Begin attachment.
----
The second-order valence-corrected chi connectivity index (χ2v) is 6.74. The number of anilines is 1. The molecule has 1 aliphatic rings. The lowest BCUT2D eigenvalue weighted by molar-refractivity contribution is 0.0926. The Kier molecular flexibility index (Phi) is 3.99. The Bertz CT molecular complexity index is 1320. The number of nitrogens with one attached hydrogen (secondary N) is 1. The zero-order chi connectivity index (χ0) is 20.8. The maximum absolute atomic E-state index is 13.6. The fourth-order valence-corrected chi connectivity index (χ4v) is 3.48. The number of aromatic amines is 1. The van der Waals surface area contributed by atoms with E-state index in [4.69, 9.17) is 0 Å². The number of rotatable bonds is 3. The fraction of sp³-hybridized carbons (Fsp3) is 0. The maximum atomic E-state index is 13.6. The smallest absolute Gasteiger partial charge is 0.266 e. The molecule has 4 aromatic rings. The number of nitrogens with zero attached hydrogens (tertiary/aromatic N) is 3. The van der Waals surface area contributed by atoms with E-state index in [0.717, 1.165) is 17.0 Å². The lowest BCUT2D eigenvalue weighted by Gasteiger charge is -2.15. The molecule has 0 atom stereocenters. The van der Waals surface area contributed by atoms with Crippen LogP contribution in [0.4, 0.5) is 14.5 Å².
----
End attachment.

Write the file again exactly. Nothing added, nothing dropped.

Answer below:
The second-order valence-corrected chi connectivity index (χ2v) is 6.74. The number of anilines is 1. The molecule has 1 aliphatic rings. The lowest BCUT2D eigenvalue weighted by molar-refractivity contribution is 0.0926. The Kier molecular flexibility index (Phi) is 3.99. The Bertz CT molecular complexity index is 1320. The number of nitrogens with one attached hydrogen (secondary N) is 1. The zero-order chi connectivity index (χ0) is 20.8. The maximum absolute atomic E-state index is 13.6. The fourth-order valence-corrected chi connectivity index (χ4v) is 3.48. The number of aromatic amines is 1. The van der Waals surface area contributed by atoms with E-state index in [4.69, 9.17) is 0 Å². The number of rotatable bonds is 3. The fraction of sp³-hybridized carbons (Fsp3) is 0. The maximum atomic E-state index is 13.6. The smallest absolute Gasteiger partial charge is 0.266 e. The molecule has 4 aromatic rings. The number of nitrogens with zero attached hydrogens (tertiary/aromatic N) is 3. The van der Waals surface area contributed by atoms with E-state index in [0.717, 1.165) is 17.0 Å². The lowest BCUT2D eigenvalue weighted by Gasteiger charge is -2.15. The molecule has 0 atom stereocenters. The van der Waals surface area contributed by atoms with Crippen LogP contribution in [0.4, 0.5) is 14.5 Å².